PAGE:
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Poll Track: Views on Policy and Politics Poll Track: Views on Policy and Politics

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Poll Track: Views on Policy and Politics

Pass the Champagne

That holiday buzz apparently helped buoy the American spirit: Optimism dominated a late-December ABC News/Washington Post poll assessing the prospects for the new year.

 

A majority of respondents (55 percent) said they felt more hopeful about what 2007 has in store for the world, while 43 percent said they were more fearful. Nearly three-quarters said they were optimistic about their personal prospects in 2007, and 82 percent were upbeat about their personal financial outlook.

Electoral politics may also have contributed to the positive thinking. Sixty-one percent said they felt upbeat about the way things are going in the country; that's significantly higher than normal (those numbers ranged from the high 20s to low 30s during the final months of 2006). An even larger number of ABC/Post respondents (67 percent) said they are optimistic about the policies that Democrats in Congress will pursue.

But the ABC/Post poll did reveal some gloom and doom. Only four in 10 respondents expressed optimism about the situation in Iraq, and they were split at 47 percent on the outlook for President Bush's policies. (12/28/06, 1,005 adults, margin of error +/-3%)

 

Looking Up

64%of Americans say they feel optimistic about the future of

the nation's economy.

(ABC News/Washington Post)

 

Dealing With the Dems

According to a new CNN/Opinion Research poll, Americans hope that Democrats will usher in a new era.

Fifty-one percent of respondents believe that congressional Democrats will be more responsive to the public, and a plurality of 46 percent predict that the 110th Congress will get more done than the 109th. Sixty-one percent said they approve of the way leaders are handling the transition from Republican control.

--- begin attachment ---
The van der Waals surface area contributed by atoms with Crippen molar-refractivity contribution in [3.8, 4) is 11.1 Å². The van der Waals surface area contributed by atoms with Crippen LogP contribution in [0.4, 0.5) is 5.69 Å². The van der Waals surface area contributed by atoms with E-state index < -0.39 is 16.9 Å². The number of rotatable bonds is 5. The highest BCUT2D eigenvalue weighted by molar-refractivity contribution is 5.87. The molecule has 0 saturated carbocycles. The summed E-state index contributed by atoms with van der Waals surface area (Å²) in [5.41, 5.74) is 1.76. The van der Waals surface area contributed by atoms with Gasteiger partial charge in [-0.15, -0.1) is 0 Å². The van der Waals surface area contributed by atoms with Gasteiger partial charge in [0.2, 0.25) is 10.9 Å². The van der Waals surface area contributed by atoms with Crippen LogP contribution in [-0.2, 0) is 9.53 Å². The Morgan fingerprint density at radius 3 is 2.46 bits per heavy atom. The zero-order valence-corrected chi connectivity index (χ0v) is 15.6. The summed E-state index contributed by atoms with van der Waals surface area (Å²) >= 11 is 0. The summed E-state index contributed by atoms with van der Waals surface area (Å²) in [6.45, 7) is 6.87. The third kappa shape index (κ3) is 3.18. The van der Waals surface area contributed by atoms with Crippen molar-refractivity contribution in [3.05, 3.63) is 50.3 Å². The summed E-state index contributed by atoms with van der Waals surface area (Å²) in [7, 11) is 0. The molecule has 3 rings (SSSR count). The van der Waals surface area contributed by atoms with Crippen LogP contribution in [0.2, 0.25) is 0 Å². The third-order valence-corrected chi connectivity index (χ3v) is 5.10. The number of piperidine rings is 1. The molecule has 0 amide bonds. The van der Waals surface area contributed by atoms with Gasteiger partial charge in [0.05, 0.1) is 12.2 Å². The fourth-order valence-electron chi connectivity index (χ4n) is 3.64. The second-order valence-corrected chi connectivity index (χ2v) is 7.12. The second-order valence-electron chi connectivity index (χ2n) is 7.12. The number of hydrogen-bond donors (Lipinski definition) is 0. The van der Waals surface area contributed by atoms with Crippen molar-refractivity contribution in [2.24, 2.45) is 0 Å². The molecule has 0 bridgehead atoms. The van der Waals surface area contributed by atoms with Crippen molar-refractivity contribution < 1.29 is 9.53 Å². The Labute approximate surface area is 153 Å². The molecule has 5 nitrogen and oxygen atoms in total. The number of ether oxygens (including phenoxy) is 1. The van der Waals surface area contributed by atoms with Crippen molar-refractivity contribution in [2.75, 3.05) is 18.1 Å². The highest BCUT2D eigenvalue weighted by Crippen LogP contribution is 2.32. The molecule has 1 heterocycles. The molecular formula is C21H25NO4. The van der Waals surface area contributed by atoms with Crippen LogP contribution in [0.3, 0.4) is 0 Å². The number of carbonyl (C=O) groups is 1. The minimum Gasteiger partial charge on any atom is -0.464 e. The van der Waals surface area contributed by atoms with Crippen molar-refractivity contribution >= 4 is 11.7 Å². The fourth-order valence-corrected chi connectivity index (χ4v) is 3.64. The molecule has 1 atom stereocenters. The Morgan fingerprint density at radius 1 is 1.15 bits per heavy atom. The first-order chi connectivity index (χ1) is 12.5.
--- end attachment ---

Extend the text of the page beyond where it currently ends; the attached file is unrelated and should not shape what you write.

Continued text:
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Americans don't really expect higher ethical standards on Capitol Hill, however: Forty-six percent of respondents said there would be no difference in the level of congressional corruption; 32 percent predicted less wrongdoing; and 16 percent expected more. (1/2/07, 1,019 adults, margin of error +/-3%)

The Fruits of Front-Loading

Although the 2008 primary calendars aren't firmed up yet, the American Research Group came out this week with a poll from the four states that will probably lead the pack -- Iowa, Nevada, New Hampshire, and South Carolina.

Hillary Rodham Clinton was the top choice of likely Democratic voters or caucus-goers in the four states. At 37 percent, the senator from New York was most popular in Nevada; her lowest number was 27 percent, in New Hampshire. Sen. Barack Obama of Illinois grabbed some of Clinton's support in the Granite State. Twenty-one percent of New Hampshire Democrats said they'd vote for him, but his percentages in the other three states hovered around 10 percent.

For John Edwards of North Carolina, the former senator and vice presidential nominee who is the only one of the top three to have officially announced his candidacy, the numbers were all over the map. Proximity helped: 31 percent of South Carolina Democrats said they planned to vote for Edwards, but only 8 percent of Nevada Dems did.

There was no clear GOP front-runner: Sen. John McCain of Arizona and former New York City Mayor Rudy Giuliani each won two of the four states. McCain polled highest in South Carolina and led in New Hampshire, while "America's mayor" looked best in Nevada and led narrowly in Iowa. The dark horse: Former House Speaker Newt Gingrich of Georgia, who came in a surprisingly strong third, racking up double-digit support in all four states. (12/9/06, 1,000 adults, +/-3%)

Love Him and Hate Him ...

When pollsters asked Americans to name their biggest hero and their biggest villain of 2006, President Bush topped both lists, with a healthy plurality. One-quarter of Associated Press/Ipsos Public Affairs/AOL respondents named Bush the loser of the year, and 13 percent chose him as the winner.

Osama bin Laden and Saddam Hussein followed Bush on the list of bad guys, at 8 percent and 6 percent, respectively. The remaining "axis of evil" leaders -- Iran's Mahmoud Ahmadinejad and North Korea's Kim Jong Il -- were next.

On the heroic side, the U.S. troops in Iraq came in second with 6 percent. The unlikely trio of Oprah Winfrey, Barack Obama, and Jesus Christ tied for third, at 3 percent each. U2's Bono was 1 percentage point behind. (12/28/06, 1,004 adults, +/-3%)

 

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